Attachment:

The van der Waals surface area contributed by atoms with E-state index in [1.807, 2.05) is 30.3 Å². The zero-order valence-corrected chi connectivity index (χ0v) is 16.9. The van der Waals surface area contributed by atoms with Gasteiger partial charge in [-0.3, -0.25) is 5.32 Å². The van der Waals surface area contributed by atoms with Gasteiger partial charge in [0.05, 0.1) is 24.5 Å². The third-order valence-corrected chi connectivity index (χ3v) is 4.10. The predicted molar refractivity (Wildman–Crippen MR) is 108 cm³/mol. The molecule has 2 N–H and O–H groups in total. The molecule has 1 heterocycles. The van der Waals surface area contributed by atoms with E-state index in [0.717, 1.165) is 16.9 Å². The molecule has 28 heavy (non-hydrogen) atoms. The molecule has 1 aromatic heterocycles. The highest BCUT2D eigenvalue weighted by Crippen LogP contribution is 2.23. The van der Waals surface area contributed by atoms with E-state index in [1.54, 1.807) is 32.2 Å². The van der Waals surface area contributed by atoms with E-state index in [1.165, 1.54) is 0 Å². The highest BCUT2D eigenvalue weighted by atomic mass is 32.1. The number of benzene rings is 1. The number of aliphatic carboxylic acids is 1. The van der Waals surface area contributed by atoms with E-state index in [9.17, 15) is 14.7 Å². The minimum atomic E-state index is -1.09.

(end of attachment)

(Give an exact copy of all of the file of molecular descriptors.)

The van der Waals surface area contributed by atoms with E-state index in [1.807, 2.05) is 30.3 Å². The zero-order valence-corrected chi connectivity index (χ0v) is 16.9. The van der Waals surface area contributed by atoms with Gasteiger partial charge in [-0.3, -0.25) is 5.32 Å². The van der Waals surface area contributed by atoms with Gasteiger partial charge in [0.05, 0.1) is 24.5 Å². The third-order valence-corrected chi connectivity index (χ3v) is 4.10. The predicted molar refractivity (Wildman–Crippen MR) is 108 cm³/mol. The molecule has 2 N–H and O–H groups in total. The molecule has 1 heterocycles. The van der Waals surface area contributed by atoms with E-state index in [0.717, 1.165) is 16.9 Å². The molecule has 28 heavy (non-hydrogen) atoms. The molecule has 1 aromatic heterocycles. The highest BCUT2D eigenvalue weighted by Crippen LogP contribution is 2.23. The van der Waals surface area contributed by atoms with E-state index in [1.54, 1.807) is 32.2 Å². The van der Waals surface area contributed by atoms with E-state index in [1.165, 1.54) is 0 Å². The highest BCUT2D eigenvalue weighted by atomic mass is 32.1. The number of benzene rings is 1. The number of aliphatic carboxylic acids is 1. The van der Waals surface area contributed by atoms with E-state index in [9.17, 15) is 14.7 Å². The minimum atomic E-state index is -1.09.